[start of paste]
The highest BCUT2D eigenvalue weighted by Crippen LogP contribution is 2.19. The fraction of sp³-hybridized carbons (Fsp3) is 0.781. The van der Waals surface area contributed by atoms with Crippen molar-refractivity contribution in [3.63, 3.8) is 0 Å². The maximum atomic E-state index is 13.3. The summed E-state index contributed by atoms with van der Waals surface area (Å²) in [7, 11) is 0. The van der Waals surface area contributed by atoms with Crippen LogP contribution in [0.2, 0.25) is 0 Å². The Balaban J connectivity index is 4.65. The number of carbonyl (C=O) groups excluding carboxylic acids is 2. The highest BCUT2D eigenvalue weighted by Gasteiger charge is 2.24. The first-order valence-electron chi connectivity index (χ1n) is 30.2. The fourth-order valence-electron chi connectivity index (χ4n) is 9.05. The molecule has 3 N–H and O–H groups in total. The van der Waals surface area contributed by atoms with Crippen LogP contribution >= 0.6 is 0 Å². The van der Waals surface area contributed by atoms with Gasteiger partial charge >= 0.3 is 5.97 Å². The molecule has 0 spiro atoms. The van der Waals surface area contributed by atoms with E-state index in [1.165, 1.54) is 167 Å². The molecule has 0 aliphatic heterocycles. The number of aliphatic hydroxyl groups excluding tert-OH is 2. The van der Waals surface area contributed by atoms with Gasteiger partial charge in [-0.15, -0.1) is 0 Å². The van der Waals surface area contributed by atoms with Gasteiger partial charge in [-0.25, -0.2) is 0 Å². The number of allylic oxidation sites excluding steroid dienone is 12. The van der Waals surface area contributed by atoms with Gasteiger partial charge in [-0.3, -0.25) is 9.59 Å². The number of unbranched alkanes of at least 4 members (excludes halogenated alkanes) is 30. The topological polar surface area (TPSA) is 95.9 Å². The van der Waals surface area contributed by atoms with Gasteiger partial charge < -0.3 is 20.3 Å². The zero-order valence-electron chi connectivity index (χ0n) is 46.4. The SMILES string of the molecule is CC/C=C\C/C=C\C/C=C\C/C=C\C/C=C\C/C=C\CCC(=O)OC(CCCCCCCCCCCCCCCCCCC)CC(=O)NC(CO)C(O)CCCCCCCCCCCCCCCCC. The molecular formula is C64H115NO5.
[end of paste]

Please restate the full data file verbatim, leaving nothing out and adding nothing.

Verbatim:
The highest BCUT2D eigenvalue weighted by Crippen LogP contribution is 2.19. The fraction of sp³-hybridized carbons (Fsp3) is 0.781. The van der Waals surface area contributed by atoms with Crippen molar-refractivity contribution in [3.63, 3.8) is 0 Å². The maximum atomic E-state index is 13.3. The summed E-state index contributed by atoms with van der Waals surface area (Å²) in [7, 11) is 0. The van der Waals surface area contributed by atoms with Crippen LogP contribution in [0.2, 0.25) is 0 Å². The Balaban J connectivity index is 4.65. The number of carbonyl (C=O) groups excluding carboxylic acids is 2. The highest BCUT2D eigenvalue weighted by Gasteiger charge is 2.24. The first-order valence-electron chi connectivity index (χ1n) is 30.2. The fourth-order valence-electron chi connectivity index (χ4n) is 9.05. The molecule has 3 N–H and O–H groups in total. The van der Waals surface area contributed by atoms with Crippen LogP contribution >= 0.6 is 0 Å². The van der Waals surface area contributed by atoms with Gasteiger partial charge >= 0.3 is 5.97 Å². The molecule has 0 spiro atoms. The van der Waals surface area contributed by atoms with E-state index in [1.165, 1.54) is 167 Å². The molecule has 0 aliphatic heterocycles. The number of aliphatic hydroxyl groups excluding tert-OH is 2. The van der Waals surface area contributed by atoms with Gasteiger partial charge in [-0.15, -0.1) is 0 Å². The van der Waals surface area contributed by atoms with Gasteiger partial charge in [-0.25, -0.2) is 0 Å². The number of allylic oxidation sites excluding steroid dienone is 12. The van der Waals surface area contributed by atoms with Gasteiger partial charge in [-0.3, -0.25) is 9.59 Å². The number of unbranched alkanes of at least 4 members (excludes halogenated alkanes) is 30. The topological polar surface area (TPSA) is 95.9 Å². The van der Waals surface area contributed by atoms with Gasteiger partial charge < -0.3 is 20.3 Å². The zero-order valence-electron chi connectivity index (χ0n) is 46.4. The SMILES string of the molecule is CC/C=C\C/C=C\C/C=C\C/C=C\C/C=C\C/C=C\CCC(=O)OC(CCCCCCCCCCCCCCCCCCC)CC(=O)NC(CO)C(O)CCCCCCCCCCCCCCCCC. The molecular formula is C64H115NO5.